Monica Lewinsky, the presidential paramour, has resurfaced in the pages of Vanity Fair magazine— breaking her silence, again!— to discuss her nearly-2-decades-old affair with President Clinton.
Pull the file photos, cue the blue-dress jokes and let the lip-smacking cable TV frenzy begin.
Just don't take seriously any analyses that purport to weigh the political significance of Lewinsky's emergence and how it may affect Hillary Rodham Clinton's decision on pursuing a 2016 presidential run.
Everything in the world of politics these days—Clinton's speaking schedule, the pregnancy of her daughter, Chelsea, tidal shifts, unusual solar activity—is measured against the prospects of a Clinton candidacy and what it may, or may not, portend.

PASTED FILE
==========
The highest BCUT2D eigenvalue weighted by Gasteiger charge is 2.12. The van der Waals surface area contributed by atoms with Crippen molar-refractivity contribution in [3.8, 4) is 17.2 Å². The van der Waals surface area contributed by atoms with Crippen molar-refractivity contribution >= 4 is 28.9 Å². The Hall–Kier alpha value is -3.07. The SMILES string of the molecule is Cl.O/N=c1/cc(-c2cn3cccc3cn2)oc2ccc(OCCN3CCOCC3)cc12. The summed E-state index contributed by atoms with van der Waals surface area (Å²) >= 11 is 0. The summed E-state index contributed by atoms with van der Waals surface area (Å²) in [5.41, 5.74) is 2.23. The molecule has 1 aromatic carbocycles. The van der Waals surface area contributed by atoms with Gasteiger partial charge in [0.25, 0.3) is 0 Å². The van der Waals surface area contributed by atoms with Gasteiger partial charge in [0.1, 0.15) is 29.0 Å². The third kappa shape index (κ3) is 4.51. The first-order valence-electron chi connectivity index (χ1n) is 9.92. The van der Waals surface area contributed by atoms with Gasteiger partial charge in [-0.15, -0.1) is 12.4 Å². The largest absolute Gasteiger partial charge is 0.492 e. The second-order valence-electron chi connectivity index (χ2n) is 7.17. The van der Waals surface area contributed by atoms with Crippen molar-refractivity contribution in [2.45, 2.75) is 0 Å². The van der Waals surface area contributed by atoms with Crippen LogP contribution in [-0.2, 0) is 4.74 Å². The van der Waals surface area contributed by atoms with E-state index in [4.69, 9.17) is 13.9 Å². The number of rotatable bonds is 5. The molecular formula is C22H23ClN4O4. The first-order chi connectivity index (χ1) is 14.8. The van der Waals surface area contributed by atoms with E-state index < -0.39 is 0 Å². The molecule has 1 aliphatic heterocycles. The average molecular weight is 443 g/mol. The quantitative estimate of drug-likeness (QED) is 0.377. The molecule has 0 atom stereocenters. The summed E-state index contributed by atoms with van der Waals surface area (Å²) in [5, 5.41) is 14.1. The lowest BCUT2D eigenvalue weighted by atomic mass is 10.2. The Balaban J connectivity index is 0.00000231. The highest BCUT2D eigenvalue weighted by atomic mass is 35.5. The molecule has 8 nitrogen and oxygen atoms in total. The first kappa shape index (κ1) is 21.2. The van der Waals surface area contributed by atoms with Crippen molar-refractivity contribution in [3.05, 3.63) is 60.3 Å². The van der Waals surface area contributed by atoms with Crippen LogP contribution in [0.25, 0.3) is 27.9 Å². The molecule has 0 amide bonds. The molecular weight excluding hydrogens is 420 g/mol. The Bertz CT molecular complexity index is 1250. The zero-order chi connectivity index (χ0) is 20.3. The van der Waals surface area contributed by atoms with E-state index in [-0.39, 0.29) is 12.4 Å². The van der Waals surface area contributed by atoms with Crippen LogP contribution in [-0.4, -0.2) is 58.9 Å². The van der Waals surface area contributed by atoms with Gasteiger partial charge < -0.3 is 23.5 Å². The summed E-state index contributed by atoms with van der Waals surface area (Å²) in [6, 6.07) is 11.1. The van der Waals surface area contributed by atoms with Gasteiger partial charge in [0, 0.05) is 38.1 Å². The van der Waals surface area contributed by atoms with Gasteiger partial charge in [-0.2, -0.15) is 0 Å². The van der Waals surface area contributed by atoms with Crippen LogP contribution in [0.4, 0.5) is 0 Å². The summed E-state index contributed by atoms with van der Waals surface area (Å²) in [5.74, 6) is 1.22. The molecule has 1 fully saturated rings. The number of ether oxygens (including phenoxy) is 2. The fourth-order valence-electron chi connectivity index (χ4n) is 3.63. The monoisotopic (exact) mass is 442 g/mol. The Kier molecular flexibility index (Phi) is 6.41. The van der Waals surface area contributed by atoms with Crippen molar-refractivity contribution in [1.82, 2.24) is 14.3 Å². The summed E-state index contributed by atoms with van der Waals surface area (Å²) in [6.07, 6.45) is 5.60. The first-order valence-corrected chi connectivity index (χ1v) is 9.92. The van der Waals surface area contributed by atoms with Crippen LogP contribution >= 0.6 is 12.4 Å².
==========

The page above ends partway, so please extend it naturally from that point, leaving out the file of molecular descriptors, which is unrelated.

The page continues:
The short answer is: Nothing. Or at least nothing that anyone outside a very tightly knit, very closed-lip inner circle is aware of. It's like that chestnut—hoary but true—that gets trotted out every four years when the political press corps works itself into similar fits trying to divine a presidential nominee's pick for vice president: Those who know aren't talking, and those who talk don't know.
So understand that a great deal of what gets written along the will-she-or-won't-she lines is no better than speculation—some a bit more informed than others, but a guess nevertheless--and therefore a colossal waste of time.
Take a nap. Take a walk. Or, better, pay attention to what's going on right now in politics. There are a lot of important, interesting contests throughout this year, culminating in the midterm congressional elections on Nov. 4.